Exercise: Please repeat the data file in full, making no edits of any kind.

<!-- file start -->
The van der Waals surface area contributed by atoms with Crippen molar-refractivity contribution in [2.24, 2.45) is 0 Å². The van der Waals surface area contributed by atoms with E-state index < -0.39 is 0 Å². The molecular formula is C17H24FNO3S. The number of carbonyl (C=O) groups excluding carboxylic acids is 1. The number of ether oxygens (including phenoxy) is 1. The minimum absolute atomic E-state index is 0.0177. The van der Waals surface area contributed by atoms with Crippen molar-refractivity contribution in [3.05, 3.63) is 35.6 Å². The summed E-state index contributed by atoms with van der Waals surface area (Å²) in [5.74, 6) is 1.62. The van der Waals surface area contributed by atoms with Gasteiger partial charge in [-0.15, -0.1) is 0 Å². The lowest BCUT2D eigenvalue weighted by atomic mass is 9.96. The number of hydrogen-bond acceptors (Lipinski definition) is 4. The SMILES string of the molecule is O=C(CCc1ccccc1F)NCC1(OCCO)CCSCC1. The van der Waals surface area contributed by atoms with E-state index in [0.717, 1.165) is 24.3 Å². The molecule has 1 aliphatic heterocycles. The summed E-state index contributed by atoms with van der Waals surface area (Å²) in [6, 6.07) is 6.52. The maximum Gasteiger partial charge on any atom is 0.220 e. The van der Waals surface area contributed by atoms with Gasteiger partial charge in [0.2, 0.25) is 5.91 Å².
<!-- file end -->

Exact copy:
The van der Waals surface area contributed by atoms with Crippen molar-refractivity contribution in [2.24, 2.45) is 0 Å². The van der Waals surface area contributed by atoms with E-state index < -0.39 is 0 Å². The molecular formula is C17H24FNO3S. The number of carbonyl (C=O) groups excluding carboxylic acids is 1. The number of ether oxygens (including phenoxy) is 1. The minimum absolute atomic E-state index is 0.0177. The van der Waals surface area contributed by atoms with Crippen molar-refractivity contribution in [3.05, 3.63) is 35.6 Å². The summed E-state index contributed by atoms with van der Waals surface area (Å²) in [5.74, 6) is 1.62. The van der Waals surface area contributed by atoms with Gasteiger partial charge in [-0.15, -0.1) is 0 Å². The lowest BCUT2D eigenvalue weighted by atomic mass is 9.96. The number of hydrogen-bond acceptors (Lipinski definition) is 4. The SMILES string of the molecule is O=C(CCc1ccccc1F)NCC1(OCCO)CCSCC1. The van der Waals surface area contributed by atoms with E-state index in [0.717, 1.165) is 24.3 Å². The molecule has 1 aliphatic heterocycles. The summed E-state index contributed by atoms with van der Waals surface area (Å²) in [6, 6.07) is 6.52. The maximum Gasteiger partial charge on any atom is 0.220 e. The van der Waals surface area contributed by atoms with Gasteiger partial charge in [0.2, 0.25) is 5.91 Å².